Horrifying Numbers of Americans Will Not Make It to Old Age

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Walk into the Rebound recovery center, on the Main Street of Hazard, Kentucky, a small Appalachian coalmining town, and you will get an instantly friendly welcome. Yet the stories you hear are bleak.

On a white board at the end of the room, across from the sofas, the names of former clients who have died of overdoses in the past few years are listed. Though the town has a population of just 5,000, there are at least 20 names.

James Colwell, a 33-year-old former heroin addict, who has been clean for eight years, and who now works at the center, says that the toll keeps growing. Heroin addiction is actually less common than it used to be, he says, thanks in part to the proliferation of treatment. The problem is that “everyone is on meth. And they’re putting fentanyl in the pills.” The very next day, he says, he is going to the funeral of a middle-aged former nurse who died after accidentally taking fentanyl, a powerful synthetic opiate.

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Hazard was named after Oliver Hazard Perry, a naval hero of the war of 1812, rather than for its character. Yet it is an appallingly dangerous place to live.

In 2019, even before the pandemic, the town and surrounding area, Perry County, came sixth-from-bottom out of America’s 3,142 counties on a measure of age-standardized mortality. At every age, people were far more likely to die.

Opiates, which began to spread around 25 years ago, when doctors prescribed them to former coalminers for chronic pain, are a large part of the reason. But heart attacks are also more common. So are traffic deaths, something local police put down to the refusal of people driving on the winding mountain roads to wear seat belts.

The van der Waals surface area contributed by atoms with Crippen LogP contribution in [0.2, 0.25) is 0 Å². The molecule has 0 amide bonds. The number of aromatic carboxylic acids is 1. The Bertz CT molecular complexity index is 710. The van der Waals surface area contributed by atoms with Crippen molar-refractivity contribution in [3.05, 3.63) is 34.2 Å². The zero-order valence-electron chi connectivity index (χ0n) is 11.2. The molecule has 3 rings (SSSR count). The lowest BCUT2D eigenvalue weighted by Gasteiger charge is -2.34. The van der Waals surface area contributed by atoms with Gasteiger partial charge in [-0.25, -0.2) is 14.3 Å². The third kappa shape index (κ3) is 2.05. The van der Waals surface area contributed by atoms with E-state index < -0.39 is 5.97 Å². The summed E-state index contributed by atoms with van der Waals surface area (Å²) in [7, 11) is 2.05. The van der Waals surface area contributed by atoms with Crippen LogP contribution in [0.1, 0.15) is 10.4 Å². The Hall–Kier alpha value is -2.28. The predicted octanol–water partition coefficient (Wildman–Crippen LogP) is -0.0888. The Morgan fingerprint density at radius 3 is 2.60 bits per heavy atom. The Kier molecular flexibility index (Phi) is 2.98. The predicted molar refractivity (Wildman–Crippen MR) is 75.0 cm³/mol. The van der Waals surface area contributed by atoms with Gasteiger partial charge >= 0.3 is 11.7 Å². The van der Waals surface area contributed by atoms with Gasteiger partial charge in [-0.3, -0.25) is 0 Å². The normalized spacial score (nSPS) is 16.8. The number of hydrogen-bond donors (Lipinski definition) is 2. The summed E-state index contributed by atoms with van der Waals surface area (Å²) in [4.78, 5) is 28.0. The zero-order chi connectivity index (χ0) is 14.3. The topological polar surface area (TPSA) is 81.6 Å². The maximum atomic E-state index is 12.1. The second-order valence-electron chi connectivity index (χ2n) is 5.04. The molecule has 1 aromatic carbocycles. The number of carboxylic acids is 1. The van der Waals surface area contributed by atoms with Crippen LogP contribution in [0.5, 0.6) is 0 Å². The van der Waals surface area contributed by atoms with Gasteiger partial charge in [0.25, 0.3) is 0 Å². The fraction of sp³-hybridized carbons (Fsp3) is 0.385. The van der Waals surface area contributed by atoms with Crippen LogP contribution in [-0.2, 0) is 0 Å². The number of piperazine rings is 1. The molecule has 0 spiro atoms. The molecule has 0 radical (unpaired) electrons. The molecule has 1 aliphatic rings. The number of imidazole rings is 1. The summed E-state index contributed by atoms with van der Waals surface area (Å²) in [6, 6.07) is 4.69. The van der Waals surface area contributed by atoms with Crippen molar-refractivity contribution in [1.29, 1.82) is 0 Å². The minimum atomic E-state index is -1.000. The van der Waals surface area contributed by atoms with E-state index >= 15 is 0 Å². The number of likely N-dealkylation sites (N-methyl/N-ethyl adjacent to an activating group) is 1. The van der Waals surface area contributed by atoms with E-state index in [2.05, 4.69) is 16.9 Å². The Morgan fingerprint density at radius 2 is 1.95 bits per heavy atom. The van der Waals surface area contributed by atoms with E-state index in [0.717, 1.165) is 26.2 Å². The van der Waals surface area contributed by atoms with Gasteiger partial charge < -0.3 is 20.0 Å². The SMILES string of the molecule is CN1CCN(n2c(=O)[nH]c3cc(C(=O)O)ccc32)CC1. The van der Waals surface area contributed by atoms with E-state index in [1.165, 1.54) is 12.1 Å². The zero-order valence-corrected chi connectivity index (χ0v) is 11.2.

Last year the town flooded, and mountain walls slid onto houses. And guns are everywhere. It all adds up to a lot of death. On average, people in Perry could expect to live to just 69 in 2019, compared with 79 in America as a whole.

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In the past 20 years, on economic measures, America has outperformed other rich countries. Over that period, median wages grew by 25%, compared with just 17% in Germany. Managers at Buc-ee’s, a Texas-based chain of stores, can make more than experienced doctors earn in Britain.

But on a more fundamental measure of wellness—how long people live—America is falling behind. To its detractors, this is a cause for schadenfreude. “Many people say it is easier to buy a gun than baby formula in the US,” gloated a statement released by the Chinese Ministry of Foreign Affairs last year, which also pointed to declining life expectancy in general. In the past few years, according to some estimates, life expectancy in China overtook that in America. For Americans, that ought to be a more serious source of introspection than it is.

According to a study by Jessica Ho of the University of Southern California, published last year, which looked at 18 high-income countries, from a fairly average position in 1980, by 2018 America had fallen to dead last on life expectancy.

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In the 1960s Americans could expect to live seven or eight years longer than people from Portugal, the country in the study that now has the next-lowest life expectancy. By 2018 they could expect to live over a year less. Areas like eastern Kentucky, which have been worst hit, help illustrate why.

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